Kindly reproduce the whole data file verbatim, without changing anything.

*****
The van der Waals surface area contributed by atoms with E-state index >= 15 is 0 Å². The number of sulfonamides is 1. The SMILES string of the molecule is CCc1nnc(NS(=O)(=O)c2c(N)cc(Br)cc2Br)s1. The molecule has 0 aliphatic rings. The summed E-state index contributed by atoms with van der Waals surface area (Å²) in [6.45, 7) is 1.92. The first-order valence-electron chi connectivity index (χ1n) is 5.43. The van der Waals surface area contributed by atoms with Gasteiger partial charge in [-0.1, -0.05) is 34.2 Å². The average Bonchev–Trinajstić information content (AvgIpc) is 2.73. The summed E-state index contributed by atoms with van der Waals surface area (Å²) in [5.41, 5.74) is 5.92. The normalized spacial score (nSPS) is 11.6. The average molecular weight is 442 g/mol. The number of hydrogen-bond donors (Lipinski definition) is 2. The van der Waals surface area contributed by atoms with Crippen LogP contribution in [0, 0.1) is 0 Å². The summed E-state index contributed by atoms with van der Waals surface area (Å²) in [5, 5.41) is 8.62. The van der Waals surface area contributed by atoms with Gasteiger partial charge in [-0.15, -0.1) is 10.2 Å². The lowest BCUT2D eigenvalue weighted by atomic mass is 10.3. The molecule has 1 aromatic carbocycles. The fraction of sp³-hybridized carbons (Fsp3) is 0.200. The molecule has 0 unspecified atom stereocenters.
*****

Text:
The van der Waals surface area contributed by atoms with E-state index >= 15 is 0 Å². The number of sulfonamides is 1. The SMILES string of the molecule is CCc1nnc(NS(=O)(=O)c2c(N)cc(Br)cc2Br)s1. The molecule has 0 aliphatic rings. The summed E-state index contributed by atoms with van der Waals surface area (Å²) in [6.45, 7) is 1.92. The first-order valence-electron chi connectivity index (χ1n) is 5.43. The van der Waals surface area contributed by atoms with Gasteiger partial charge in [-0.1, -0.05) is 34.2 Å². The average Bonchev–Trinajstić information content (AvgIpc) is 2.73. The summed E-state index contributed by atoms with van der Waals surface area (Å²) in [5.41, 5.74) is 5.92. The normalized spacial score (nSPS) is 11.6. The average molecular weight is 442 g/mol. The number of hydrogen-bond donors (Lipinski definition) is 2. The van der Waals surface area contributed by atoms with Crippen LogP contribution in [0, 0.1) is 0 Å². The summed E-state index contributed by atoms with van der Waals surface area (Å²) in [5, 5.41) is 8.62. The van der Waals surface area contributed by atoms with Gasteiger partial charge in [-0.15, -0.1) is 10.2 Å². The lowest BCUT2D eigenvalue weighted by atomic mass is 10.3. The molecule has 1 aromatic carbocycles. The fraction of sp³-hybridized carbons (Fsp3) is 0.200. The molecule has 0 unspecified atom stereocenters.